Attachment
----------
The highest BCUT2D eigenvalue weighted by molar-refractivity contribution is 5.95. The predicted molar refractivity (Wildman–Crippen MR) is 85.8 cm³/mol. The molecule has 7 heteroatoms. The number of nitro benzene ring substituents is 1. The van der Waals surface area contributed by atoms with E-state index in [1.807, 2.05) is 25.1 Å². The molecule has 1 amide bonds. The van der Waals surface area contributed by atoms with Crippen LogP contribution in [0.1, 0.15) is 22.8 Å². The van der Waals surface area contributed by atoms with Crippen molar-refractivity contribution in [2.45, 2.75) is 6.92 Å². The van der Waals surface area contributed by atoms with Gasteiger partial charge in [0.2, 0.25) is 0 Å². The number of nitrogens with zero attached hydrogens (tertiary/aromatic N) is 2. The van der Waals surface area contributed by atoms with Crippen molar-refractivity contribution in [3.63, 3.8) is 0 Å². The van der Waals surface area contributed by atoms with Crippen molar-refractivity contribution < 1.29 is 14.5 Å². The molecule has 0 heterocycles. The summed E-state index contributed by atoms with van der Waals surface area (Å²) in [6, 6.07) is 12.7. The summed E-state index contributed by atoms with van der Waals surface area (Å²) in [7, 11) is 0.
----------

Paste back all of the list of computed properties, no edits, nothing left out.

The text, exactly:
The highest BCUT2D eigenvalue weighted by molar-refractivity contribution is 5.95. The predicted molar refractivity (Wildman–Crippen MR) is 85.8 cm³/mol. The molecule has 7 heteroatoms. The number of nitro benzene ring substituents is 1. The van der Waals surface area contributed by atoms with E-state index in [1.807, 2.05) is 25.1 Å². The molecule has 1 amide bonds. The van der Waals surface area contributed by atoms with Crippen LogP contribution in [0.1, 0.15) is 22.8 Å². The van der Waals surface area contributed by atoms with Crippen molar-refractivity contribution in [2.45, 2.75) is 6.92 Å². The van der Waals surface area contributed by atoms with Gasteiger partial charge in [0.2, 0.25) is 0 Å². The number of nitrogens with zero attached hydrogens (tertiary/aromatic N) is 2. The van der Waals surface area contributed by atoms with Crippen molar-refractivity contribution in [3.63, 3.8) is 0 Å². The van der Waals surface area contributed by atoms with Crippen molar-refractivity contribution < 1.29 is 14.5 Å². The molecule has 0 heterocycles. The summed E-state index contributed by atoms with van der Waals surface area (Å²) in [6, 6.07) is 12.7. The summed E-state index contributed by atoms with van der Waals surface area (Å²) in [7, 11) is 0.